The sixteen historians in the book are Thomas G. Alexander; James B. Allen; Richard Lloyd Anderson; Milton V. Backman, Jr.; LaMar C. Berrett; Claudia L. Bushman; Richard L. Bushman; Kenneth W. Godfrey; Dean C. Jessee; Stanley B. Kimball; Carol Cornwall Madsen; Robert J. Matthews; Max H. Parkin; Charles S. Peterson; Larry C. Porter; and Laurel Thatcher Ullrich.
A compilation such as this leads to questions about the criteria for inclusion. Why these particular sixteen scholars were selected while others (such as Davis Bitton, Glen M. Leonard, Jan Shipps, and Ronald W. Walker) were excluded is unclear. These four scholars were also members of the Silent Generation, and they are well respected for their important contributions to LDS history. The volume could have been enriched by their additional insights.
Nevertheless, the exceptional historians discussed in this book have been able to unite their work with their passion, making a living doing what they would have otherwise done for pleasure. In the process, they “inherited and helped lead what has been termed the ‘New Mormon History’” (viii). This approach is described as attempting to present history in a dispassionate, professional way, avoiding the polemics of previous generations.1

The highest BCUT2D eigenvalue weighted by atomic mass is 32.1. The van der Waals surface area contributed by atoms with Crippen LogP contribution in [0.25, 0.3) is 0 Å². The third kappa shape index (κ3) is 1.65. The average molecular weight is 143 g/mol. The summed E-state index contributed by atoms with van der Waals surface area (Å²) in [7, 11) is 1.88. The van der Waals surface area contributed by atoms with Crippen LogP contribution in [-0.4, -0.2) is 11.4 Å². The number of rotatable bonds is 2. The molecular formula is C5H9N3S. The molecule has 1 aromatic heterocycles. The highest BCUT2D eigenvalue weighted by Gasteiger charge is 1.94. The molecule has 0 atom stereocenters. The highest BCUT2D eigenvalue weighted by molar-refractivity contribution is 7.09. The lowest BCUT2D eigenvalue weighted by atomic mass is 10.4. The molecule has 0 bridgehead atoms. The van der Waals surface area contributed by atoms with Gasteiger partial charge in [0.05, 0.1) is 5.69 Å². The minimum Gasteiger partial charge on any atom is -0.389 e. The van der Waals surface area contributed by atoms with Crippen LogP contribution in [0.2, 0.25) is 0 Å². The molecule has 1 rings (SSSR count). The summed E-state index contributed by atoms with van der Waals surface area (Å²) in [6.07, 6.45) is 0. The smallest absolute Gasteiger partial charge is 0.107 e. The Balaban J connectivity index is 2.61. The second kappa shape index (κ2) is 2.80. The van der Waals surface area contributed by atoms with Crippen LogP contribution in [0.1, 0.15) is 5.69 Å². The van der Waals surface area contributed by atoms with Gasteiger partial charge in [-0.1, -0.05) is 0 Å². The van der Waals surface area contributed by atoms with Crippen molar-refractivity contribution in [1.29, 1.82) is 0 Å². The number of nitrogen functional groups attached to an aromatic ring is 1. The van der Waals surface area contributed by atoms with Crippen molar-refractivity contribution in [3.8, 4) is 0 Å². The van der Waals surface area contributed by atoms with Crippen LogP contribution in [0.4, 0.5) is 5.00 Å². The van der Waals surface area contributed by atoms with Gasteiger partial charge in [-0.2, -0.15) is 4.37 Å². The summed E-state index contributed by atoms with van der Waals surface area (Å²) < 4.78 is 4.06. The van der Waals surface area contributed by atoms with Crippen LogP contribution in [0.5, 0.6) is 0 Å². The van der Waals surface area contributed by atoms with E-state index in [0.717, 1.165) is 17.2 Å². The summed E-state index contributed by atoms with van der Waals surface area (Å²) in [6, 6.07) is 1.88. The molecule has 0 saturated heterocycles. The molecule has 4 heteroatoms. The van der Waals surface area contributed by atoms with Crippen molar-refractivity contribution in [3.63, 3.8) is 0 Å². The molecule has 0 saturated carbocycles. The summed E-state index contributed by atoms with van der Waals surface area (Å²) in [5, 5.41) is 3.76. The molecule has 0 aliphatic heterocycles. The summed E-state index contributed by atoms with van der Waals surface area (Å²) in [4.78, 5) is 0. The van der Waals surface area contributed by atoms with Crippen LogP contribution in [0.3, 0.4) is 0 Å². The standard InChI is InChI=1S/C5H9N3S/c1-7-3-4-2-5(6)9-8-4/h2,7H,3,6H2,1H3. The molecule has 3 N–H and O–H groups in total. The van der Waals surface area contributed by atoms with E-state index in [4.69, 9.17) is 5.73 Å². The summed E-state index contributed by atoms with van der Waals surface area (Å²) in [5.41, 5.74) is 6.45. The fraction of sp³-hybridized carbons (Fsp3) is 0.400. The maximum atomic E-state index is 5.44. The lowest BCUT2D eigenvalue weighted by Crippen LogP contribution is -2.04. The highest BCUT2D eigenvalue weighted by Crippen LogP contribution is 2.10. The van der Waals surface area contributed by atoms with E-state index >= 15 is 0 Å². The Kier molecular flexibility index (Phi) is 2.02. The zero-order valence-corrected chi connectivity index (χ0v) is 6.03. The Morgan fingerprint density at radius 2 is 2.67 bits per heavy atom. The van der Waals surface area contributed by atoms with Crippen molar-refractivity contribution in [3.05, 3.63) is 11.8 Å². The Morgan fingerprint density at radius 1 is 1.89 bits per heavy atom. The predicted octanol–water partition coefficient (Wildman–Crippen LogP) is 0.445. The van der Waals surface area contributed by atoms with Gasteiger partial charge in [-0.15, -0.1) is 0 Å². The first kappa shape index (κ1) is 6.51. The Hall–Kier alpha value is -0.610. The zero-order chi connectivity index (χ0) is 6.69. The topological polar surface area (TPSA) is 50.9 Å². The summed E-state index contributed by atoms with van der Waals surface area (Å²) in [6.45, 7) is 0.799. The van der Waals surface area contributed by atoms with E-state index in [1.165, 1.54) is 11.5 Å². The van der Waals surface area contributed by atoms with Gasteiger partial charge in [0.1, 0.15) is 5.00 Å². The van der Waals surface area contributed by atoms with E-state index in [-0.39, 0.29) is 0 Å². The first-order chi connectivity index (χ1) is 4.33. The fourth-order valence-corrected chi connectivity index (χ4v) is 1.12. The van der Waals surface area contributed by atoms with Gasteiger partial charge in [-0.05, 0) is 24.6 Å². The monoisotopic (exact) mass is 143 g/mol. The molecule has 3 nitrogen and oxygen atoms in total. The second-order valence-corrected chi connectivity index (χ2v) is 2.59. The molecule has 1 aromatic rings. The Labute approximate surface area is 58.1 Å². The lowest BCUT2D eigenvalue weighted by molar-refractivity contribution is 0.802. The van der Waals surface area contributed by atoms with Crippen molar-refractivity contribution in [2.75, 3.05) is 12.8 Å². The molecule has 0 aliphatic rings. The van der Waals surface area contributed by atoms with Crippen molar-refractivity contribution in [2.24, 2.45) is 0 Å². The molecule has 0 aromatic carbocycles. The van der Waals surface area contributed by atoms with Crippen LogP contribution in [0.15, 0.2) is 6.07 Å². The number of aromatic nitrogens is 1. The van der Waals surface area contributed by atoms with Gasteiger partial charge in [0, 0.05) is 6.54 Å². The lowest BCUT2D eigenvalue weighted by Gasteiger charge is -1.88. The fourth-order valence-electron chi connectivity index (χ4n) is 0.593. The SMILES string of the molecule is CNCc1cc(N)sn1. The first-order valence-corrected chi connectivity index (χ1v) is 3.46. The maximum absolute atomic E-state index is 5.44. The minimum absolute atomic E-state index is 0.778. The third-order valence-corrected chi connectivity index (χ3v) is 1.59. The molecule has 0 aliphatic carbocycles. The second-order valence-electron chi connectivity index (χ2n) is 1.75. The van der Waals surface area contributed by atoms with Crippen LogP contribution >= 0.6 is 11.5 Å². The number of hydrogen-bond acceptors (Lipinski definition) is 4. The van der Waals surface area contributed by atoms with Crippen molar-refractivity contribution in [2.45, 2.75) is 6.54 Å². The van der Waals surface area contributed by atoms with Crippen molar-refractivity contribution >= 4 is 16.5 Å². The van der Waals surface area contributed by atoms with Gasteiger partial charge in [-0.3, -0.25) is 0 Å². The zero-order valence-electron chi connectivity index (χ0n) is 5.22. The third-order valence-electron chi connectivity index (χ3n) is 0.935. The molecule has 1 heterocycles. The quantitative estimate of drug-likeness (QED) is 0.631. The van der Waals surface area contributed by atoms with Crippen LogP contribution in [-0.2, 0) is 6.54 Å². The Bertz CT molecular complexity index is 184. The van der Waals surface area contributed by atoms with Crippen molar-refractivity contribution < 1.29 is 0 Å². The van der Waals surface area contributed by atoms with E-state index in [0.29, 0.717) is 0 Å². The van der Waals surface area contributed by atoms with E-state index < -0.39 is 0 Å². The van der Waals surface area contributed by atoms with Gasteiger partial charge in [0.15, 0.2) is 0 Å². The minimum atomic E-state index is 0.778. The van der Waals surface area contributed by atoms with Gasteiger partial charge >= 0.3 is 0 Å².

Admittedly, such an approach to religious history is fraught with the potential problems of producing a history either too defensive — or too critical — of that which is held in sacred reverence by millions. The historians discussed in the book have traversed this proverbial minefield with varying degrees of success.
Obviously, each interview is a work unto itself, independent of the others; some interviews are better and more informative than others. [Page 399]Nevertheless, there are several interesting points this reader took away from the interviews as a whole. The first is that most of these historians came from humble origins and rose to prominence among Mormon scholars through perseverance and hard work. The second is how small the world of Mormon scholarship really is. And the third point is that, for almost all of these scholars, their research into early Mormonism reinforced and strengthened their testimonies of both Joseph Smith and the gospel.